i have been under the impression that if you carry your own independent malpractice that you are more likely to be sued. someone told me that in the past. if, however, you are covered by a blanket group policy, the litigators realize they will not get as much from you... as opposed to someone also having an independent insurance. what do ya'll think about that? because i have thought of getting my own... just don't want to open myself up for higher possibilities of litigation.

    how do you know what limits to choose?

    also... you get a recent graduate discount if you completed your program within the previous 12 months, just fyi.

  11. by   ANPFNPGNP
    Quote from daisyrn, acnp
    i have been under the impression that if you carry your own independent malpractice that you are more likely to be sued. someone told me that in the past. if, however, you are covered by a blanket group policy, the litigators realize they will not get as much from you... as opposed to someone also having an independent insurance. what do ya'll think about that? because i have thought of getting my own... just don't want to open myself up for higher possibilities of litigation.

    how do you know what limits to choose?

    also... you get a recent graduate discount if you completed your program within the previous 12 months, just fyi.
    unfortunately, i'm not covered under a blanket policy. i'm an independent contractor and i don't have a choice but to carry insurance. all the docs i contract with demand that i have my own insurance.
  12. by   core0
    Quote from daisyrn, acnp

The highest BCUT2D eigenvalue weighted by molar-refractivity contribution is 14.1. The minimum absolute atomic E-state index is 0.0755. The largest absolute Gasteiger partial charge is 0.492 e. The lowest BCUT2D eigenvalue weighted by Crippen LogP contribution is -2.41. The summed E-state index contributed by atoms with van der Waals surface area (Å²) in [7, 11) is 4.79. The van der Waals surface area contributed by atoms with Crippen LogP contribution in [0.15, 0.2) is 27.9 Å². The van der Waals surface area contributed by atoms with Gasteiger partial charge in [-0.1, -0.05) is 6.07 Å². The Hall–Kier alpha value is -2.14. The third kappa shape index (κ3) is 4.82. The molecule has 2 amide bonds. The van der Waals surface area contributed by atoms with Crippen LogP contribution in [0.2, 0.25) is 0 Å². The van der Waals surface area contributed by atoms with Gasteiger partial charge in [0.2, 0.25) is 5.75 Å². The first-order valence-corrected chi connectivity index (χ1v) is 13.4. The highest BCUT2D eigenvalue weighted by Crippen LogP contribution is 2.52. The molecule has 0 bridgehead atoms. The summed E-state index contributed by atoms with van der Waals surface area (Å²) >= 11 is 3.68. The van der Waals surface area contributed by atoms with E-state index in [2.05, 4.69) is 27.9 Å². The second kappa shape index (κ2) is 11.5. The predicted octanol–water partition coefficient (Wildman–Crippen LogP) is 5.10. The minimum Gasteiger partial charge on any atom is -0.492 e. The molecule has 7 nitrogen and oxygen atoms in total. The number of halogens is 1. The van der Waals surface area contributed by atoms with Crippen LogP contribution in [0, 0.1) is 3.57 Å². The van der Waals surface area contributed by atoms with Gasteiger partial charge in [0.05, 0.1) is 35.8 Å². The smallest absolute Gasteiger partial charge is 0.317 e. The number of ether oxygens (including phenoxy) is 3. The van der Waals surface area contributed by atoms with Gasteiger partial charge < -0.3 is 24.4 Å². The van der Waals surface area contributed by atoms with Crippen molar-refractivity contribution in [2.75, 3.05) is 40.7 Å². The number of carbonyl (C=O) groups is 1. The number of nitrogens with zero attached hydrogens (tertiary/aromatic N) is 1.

i have been under the impression that if you carry your own independent malpractice that you are more likely to be sued. someone told me that in the past. if, however, you are covered by a blanket group policy, the litigators realize they will not get as much from you... as opposed to someone also having an independent insurance. what do ya'll think about that? because i have thought of getting my own... just don't want to open myself up for higher possibilities of litigation.

    how do you know what limits to choose?

    also... you get a recent graduate discount if you completed your program within the previous 12 months, just fyi.
    i'll let siri or one of the lnc's comment on the getting sued if you have insurance part. from what i've heard thats a myth. in my mind what your own insurance does is buys you control. lets say that you have group coverage and you get sued. you don't want to settle. in most cases if you have your own policy then you control whether you settle or not. on the other hand it may be easier and cheaper for the owner to settle. after all they are not the ones that are listed in the national practitioner data bank for the rest of their life.

    the other issue is what happens with limits. lets say the practice has a $1/3 million policy. you and the doctor gets sued. the case goes to trial and you are each assessed $1million. the policy pays off for the physician but there is nothing left to pay off your claim. once again your policy buys you control.

    the bottom line is that every practitioner should have their own individual policy paid for by the practice. the practice should also have a group liability policy. if you have a claims made policy (by far the majority of policies issued) make sure that the tail is covered by your practice.

    for what its worth anectdotally npps are being sued more often. in part this is due to pain and suffering limits. this is reflected in the increasing premiums.

    david carpenter, pa-c
  13. by   traumaRUs
    The caveat to this David is that I wouldn't want the practice paying for my own insurance....they do cover me of course but I carry a separate private policy that they know nothing about. That way MY interests are covered.